Red, blue and white

Different ways to stay safe on campus

Growing up, the words “be safe” is repeated constantly. Safety is key to society. So much so, that their are careers dedicated to staying safe.


An important factor of safety is how to execute it alone. Common ways to practice safety while alone are walking to cars with keys between knuckles and checking the backseat before driving.


An article written by Albuquerque Public Schools suggests several different safety tips for students. The articles includes knowing the schools safety plans, letting parents know the planned whereabouts of students and always be aware of one’s surroundings.


Letting parents or close friends know where the student will be can help others stay safe. This is because if they go missing or get hurt, others can use their whereabouts and information given by people that were in the area to find out what happened.


Staying aware of surroundings is an important safety tip as well. It is smart to stay aware of strange people, hiding spots or even items seemingly out of place. Knowing what is around can also help someone being followed stand out a little more, by noticing something unusual or maybe a bush that keeps moving.


Schools have different safety plans depending on the situation at hand. Knowing the various plans can help decide what to do in the event of an emergency. After an event happens it is good to know who to call first and what the correct extension is to reach them.


A few Saddleback students had opinions about their safety on campus.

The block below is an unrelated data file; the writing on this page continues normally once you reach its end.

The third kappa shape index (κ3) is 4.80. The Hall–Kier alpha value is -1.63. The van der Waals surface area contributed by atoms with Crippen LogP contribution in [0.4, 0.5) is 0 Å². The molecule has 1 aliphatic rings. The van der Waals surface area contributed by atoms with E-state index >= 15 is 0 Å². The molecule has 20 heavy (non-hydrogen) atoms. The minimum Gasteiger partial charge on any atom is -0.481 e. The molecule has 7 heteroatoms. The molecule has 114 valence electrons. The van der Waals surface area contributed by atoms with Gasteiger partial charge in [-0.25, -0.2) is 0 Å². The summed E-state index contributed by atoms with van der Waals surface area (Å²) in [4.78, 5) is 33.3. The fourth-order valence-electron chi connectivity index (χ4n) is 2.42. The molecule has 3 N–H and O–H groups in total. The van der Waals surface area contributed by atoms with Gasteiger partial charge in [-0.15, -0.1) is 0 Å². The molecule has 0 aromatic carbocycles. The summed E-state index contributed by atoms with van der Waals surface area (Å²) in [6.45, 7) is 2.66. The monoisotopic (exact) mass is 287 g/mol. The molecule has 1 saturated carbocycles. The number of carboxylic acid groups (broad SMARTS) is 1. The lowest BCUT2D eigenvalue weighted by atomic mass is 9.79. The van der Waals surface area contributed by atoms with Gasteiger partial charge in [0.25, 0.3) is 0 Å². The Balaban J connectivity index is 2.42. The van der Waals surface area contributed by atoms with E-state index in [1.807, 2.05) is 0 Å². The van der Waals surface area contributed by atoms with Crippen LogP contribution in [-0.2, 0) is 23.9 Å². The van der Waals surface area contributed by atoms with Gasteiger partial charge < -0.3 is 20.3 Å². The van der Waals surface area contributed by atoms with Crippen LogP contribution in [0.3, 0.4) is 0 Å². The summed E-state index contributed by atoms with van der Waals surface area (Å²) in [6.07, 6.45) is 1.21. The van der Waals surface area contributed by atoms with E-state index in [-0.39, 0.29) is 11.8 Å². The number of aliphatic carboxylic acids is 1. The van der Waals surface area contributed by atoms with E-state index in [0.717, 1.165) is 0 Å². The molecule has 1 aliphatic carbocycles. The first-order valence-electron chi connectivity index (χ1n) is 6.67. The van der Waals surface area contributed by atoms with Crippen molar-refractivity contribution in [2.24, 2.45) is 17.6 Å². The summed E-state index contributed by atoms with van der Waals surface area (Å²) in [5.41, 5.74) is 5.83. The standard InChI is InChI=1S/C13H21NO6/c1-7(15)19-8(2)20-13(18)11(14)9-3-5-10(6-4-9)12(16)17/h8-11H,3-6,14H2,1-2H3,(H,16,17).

“Stop having classes late at night,” Marla Aranda said. “That’s literally giving some rapist the opportunity to rape me if I’m in the parking lot at 10 p.m.”


Later at night, Saddleback does offer courses but they are not widely selected. This leaves the parking lot dark and empty. According to Aranda, it can lead to some scary situations.


“Look both ways when crossing the street is my number one go to for safety,” Another College student, Bayleigh Duarte said.


Safety can be easy to accomplish. At a young age children are taught to wear their seatbelts and look both ways before crossing a street. These precautions may seem innate but they are just as important as steps learned later on.


“I carry a knife,” said Julia Carpenter, a second year Saddleback student. “I’m here really late and it’s a security thing for me. Carrying a knife helps keep my sanity. I feel safe and at ease.”


Being safe on campus can be done without weapons but for some that extra level of protection may be needed. However, on Saddleback’s code of conduct it does state the use of a dangerous weapon is punishable. Knowing when or how to use a weapon is important and can save the lives of many.


If carrying a weapon, always be responsible.


Moeez Zafar, a Saddleback student, had a very different reaction. He expressed that he does feel safe at school and if he ended up having an issue, he would move off campus before attempting to talk it out with the person or handle it differently.


Remembering to be safe at any location is crucial. It is crucial to understand the safety regulations enforced in the area as well. People practice safety differently and that is okay, however they choose to stay safe is there choice. Safety is an important everyday practice.